Where are the White-bellied Heron juveniles?

For the last 13 years, the number of this critically endangered bird has not increased in Berti, Zhemgang 

Conservation: The number of White-bellied Heron (ardea insignis) in Berti, Zhemgang has hasn’t increased for the last 13 years according to villagers and forestry officials at Tingtibi Park Range (TPR).

Berti, a fishing community village sprawling the left bank of Mangdechhu is home to the critically endangered White-bellied Heron.

There are only around 200 White-bellied Herons in the world. Bhutan has around 20 according to the Royal Society for Protection of Nature’s (RSPN) White-bellied Heron population survey in 2013.

Berti has only about two to four herons today and the number has not increased despite new chicks hatching every year.

“For the last 15 years, I have seen only two White-bellied Heron, supposedly a male and a female,” Berti rigsungpa, Dorji, caretaker of the birds said.

According to both park officials and Dorji, the juveniles have been disappearing every breeding season.

“Usually four White-bellied Herons are seen in its breeding season from January-February but both the juveniles were found missing after two months annually,” Dorji said, adding the juveniles usually disappear when the flock with its parents would vanish for about six weeks between May and June.

“Even this year four White-bellied Herons were spotted until the flock disappeared and only two, probably the parents returned,” Dorji said.

Senior forester, A B Ghalley said it has been difficult to tell where the White-bellied Heron juveniles are going.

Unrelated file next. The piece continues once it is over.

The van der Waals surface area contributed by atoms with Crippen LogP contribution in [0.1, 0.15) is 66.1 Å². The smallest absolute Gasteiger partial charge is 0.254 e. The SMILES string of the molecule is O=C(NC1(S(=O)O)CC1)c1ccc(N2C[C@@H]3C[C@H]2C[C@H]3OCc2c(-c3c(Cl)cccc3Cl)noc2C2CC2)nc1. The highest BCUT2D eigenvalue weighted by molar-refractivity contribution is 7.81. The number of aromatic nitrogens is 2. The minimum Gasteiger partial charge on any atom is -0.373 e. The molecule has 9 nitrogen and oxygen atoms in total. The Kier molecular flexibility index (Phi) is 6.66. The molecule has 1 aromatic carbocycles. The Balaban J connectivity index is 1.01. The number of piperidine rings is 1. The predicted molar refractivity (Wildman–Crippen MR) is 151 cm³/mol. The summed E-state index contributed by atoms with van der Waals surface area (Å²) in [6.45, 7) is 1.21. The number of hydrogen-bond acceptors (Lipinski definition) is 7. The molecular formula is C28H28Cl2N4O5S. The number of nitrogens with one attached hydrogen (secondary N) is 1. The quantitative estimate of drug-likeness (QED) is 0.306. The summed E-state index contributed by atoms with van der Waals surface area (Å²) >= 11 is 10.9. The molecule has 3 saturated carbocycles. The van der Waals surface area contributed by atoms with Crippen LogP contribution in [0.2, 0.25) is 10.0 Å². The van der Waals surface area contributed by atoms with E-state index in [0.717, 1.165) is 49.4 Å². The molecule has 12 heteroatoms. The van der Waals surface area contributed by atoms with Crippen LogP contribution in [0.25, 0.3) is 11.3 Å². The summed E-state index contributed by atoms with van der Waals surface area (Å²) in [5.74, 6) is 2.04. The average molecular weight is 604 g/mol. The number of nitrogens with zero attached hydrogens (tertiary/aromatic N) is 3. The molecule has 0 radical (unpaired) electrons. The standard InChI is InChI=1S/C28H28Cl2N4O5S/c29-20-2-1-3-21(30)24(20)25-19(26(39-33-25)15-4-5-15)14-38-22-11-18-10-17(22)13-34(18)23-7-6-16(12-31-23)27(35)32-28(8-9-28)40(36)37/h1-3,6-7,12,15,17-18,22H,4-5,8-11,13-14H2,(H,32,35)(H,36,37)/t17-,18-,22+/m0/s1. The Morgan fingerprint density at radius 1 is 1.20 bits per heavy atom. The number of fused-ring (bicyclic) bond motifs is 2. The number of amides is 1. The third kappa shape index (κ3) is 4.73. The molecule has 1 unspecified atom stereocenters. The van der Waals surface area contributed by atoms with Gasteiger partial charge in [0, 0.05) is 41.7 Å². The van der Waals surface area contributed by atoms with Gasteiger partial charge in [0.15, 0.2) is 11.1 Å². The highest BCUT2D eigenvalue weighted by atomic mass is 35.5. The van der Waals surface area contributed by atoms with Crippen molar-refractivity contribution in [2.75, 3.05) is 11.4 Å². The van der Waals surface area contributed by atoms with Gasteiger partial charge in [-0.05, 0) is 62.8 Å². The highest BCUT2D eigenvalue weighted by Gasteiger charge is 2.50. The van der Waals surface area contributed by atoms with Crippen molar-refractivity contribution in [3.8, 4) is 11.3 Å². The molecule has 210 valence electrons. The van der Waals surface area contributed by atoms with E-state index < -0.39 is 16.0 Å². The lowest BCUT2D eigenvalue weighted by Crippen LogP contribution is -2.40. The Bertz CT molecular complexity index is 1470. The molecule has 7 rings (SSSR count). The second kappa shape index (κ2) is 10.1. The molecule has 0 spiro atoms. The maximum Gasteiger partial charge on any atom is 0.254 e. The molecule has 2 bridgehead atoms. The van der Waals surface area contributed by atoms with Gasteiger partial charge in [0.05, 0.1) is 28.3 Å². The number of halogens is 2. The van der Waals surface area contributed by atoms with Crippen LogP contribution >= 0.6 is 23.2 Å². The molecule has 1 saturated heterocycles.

“No one has been able to figure out where the juveniles disappear every year or if the predators are killing them,” A B Ghallay said, adding it is also difficult to know whether the pair is an adult or juvenile.

“Even if they are killed there has to be some evidence like feathers or bones,” A B Ghalley said. The officials have also ruled out hunting.

Senior ranger, Phuntsho said although it is imperative a research is conducted, the lack of budget has hindered them from initiating one to know why the number of White-bellied Heron has remained stagnant in Berti.

“There is a need to conserve White-bellied Heron, observing from the time of laying eggs to where the juveniles are going,” Phuntsho said, adding such a study would also enable them to understand whether it is in the nature of the White-bellied heron to banish its chicks to other areas or if some external factors are responsible.

“Even if one is dead then it is as good as both are dead since the death of one can affect the other’s survival,” Phuntsho said.

Increasing developmental activities are also doubted of pushing out the White-bellied from their habitats. For instance, the construction of a by-pass road from Tingtibi to Goleng disturbed the White-bellied Heron nest at Chumeypang from where it moved after 2010.

Similarly, Pheteygang which was earlier the roosting area is now deserted because of human disturbances.

“The birds left after the villagers fell trees and tethered cattle in its roosting area,” Dorji said, adding the White-bellied Herons aren’t even roosting in Chabangju now.

Construction of transmission towers has also become a nuisance to the White-bellied Heron.

Bermu sand quarry is also blamed for disturbing the roosting and feeding grounds of the bird. After the White-bellied Heron moved from Chabangju, its new nest hasn’t been found, yet.

“We tried to trace the nest but couldn’t find even after four days of search until Rabang,” Dorji said, adding it is now increasingly becoming difficult to see the White-bellied Heron in Berti.

“Earlier we would see it by Berti River now it’s seen only in flight,” Dorji said.

Tempa Wangdi, Tingtibi

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